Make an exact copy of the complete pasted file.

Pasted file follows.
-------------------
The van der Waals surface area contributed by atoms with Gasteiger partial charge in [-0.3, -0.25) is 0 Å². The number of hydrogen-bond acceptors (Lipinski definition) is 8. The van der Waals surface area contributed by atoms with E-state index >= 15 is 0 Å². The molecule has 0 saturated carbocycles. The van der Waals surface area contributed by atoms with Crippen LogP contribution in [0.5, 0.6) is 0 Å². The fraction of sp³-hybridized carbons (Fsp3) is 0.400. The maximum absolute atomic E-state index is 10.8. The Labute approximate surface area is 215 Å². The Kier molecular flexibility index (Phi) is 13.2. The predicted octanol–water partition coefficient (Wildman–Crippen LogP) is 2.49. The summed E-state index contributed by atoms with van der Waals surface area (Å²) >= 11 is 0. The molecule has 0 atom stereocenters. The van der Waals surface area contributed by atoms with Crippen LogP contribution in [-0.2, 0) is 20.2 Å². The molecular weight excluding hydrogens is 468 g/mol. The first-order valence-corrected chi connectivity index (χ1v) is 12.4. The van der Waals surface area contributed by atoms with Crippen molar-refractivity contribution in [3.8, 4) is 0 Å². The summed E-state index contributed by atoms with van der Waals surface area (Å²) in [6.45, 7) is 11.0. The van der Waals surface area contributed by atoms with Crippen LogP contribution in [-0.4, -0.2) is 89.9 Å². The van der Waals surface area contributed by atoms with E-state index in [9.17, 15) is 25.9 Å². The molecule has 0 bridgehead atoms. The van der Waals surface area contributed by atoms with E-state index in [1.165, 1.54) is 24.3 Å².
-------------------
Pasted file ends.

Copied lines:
The van der Waals surface area contributed by atoms with Gasteiger partial charge in [-0.3, -0.25) is 0 Å². The number of hydrogen-bond acceptors (Lipinski definition) is 8. The van der Waals surface area contributed by atoms with E-state index >= 15 is 0 Å². The molecule has 0 saturated carbocycles. The van der Waals surface area contributed by atoms with Crippen LogP contribution in [0.5, 0.6) is 0 Å². The fraction of sp³-hybridized carbons (Fsp3) is 0.400. The maximum absolute atomic E-state index is 10.8. The Labute approximate surface area is 215 Å². The Kier molecular flexibility index (Phi) is 13.2. The predicted octanol–water partition coefficient (Wildman–Crippen LogP) is 2.49. The summed E-state index contributed by atoms with van der Waals surface area (Å²) >= 11 is 0. The molecule has 0 atom stereocenters. The van der Waals surface area contributed by atoms with Crippen LogP contribution in [-0.2, 0) is 20.2 Å². The molecular weight excluding hydrogens is 468 g/mol. The first-order valence-corrected chi connectivity index (χ1v) is 12.4. The van der Waals surface area contributed by atoms with Crippen molar-refractivity contribution in [3.8, 4) is 0 Å². The summed E-state index contributed by atoms with van der Waals surface area (Å²) in [6.45, 7) is 11.0. The van der Waals surface area contributed by atoms with Crippen LogP contribution in [-0.4, -0.2) is 89.9 Å². The van der Waals surface area contributed by atoms with E-state index in [9.17, 15) is 25.9 Å². The molecule has 0 bridgehead atoms. The van der Waals surface area contributed by atoms with E-state index in [1.165, 1.54) is 24.3 Å².